“Oh no!” she giggled, pointing to the meek, pasty guy behind her, “This is my husband. This,” meaning the biker, “Is just our friend!”
[insert inevitable "sea men" joke here]
Finally, everyone was in their proper place and the safety procedures could be explained. Unfortunately, this information came blasting out of muffled speakers, dictated by a man who was either also drunk or had a thick accent, or both. I seem to recall being instructed, in the case of fire, to “buy coconut jelly and run without tampons.”
Done, and done.
Once dismissed, the boyfriend and I sussed out the upper-deck buffet. Mayonnaise packets were plentiful, so I knew I was gonna be okay, ‘cause I can eat anything – no matter how unpleasant – if it’s with a dollop of mayo. I know this sounds gross, but really, when you think about it, screw you.
Like loving grandparents or a trusted minister, whipped up and put in a jar.
We didn’t eat, however, until that night, when we met his parents in the formal dining room. The room was actually elegant, a pleasant surprise considering that nowadays "elegance" often translates into "How much polished brass can we stuff into this room?"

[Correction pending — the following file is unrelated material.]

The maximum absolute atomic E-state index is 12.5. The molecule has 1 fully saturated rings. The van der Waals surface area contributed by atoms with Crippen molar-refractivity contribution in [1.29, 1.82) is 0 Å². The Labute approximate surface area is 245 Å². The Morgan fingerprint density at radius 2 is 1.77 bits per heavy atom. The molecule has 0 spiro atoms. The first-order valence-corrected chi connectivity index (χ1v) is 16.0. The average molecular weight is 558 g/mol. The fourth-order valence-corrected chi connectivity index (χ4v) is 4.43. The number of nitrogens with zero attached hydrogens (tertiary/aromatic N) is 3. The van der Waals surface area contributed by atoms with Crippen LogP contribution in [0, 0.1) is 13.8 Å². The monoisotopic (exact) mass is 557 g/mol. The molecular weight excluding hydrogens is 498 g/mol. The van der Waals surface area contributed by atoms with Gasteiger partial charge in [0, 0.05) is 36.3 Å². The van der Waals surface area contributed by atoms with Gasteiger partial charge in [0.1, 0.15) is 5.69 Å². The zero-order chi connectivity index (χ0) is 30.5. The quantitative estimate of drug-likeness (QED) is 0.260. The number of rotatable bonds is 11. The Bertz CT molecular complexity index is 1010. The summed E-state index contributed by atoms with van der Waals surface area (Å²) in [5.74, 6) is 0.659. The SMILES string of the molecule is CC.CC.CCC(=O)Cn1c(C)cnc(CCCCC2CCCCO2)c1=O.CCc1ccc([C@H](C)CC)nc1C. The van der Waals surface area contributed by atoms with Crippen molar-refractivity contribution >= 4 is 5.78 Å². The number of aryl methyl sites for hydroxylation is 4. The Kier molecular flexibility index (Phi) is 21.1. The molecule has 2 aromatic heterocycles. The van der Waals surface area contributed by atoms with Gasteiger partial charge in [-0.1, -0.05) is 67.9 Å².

The service was impeccable, excluding the hard liquor bartender, who I’ll get to later. We were introduced to our wait-staff, who were assigned to our table for the duration of the seven day cruise. We couldn’t have been luckier. Our main waiter, a charismatic Romanian dude named Ionut, spoiled and entertained us. His assistant waiter was a petite man named Friday; quite possibly the most effeminate man I’ve ever met, he had a sweet and generous smile, made a point of memorizing our names immediately, and had the charming compulsion of saying “Bon appetite!” to us throughout the evening and at any point during our meal, including the end of it. I think someone may have told him “bon appetite” is French for “Okay, I’m leaving for a bit but I’ll be right back to bring you whatever else you need.” Regardless of its appropriateness, it never failed to make me grin.
English was Friday’s second language, which led to some amusing miscommunications, such as Fred, who wanted to place an order for a cocktail, asking Friday if he was “from the bar,” to which Friday answered, sincerely:
“No, I’m from Indonesia.”
After a fine meal, the boyfriend and I retired to our cabin, leaving his parents to gamble, drink and make friends at a pace we could not, as we are old before our time and prefer to soak our feet in Epsom salts, suck on horehound drops, and listen to Fibber McGee & Molly. Okay, so we had sex and watched Mystery Science Theater 3000, but it amounts to the same thing.
And so ended a promising first day of our cruise to Mexico. More to come!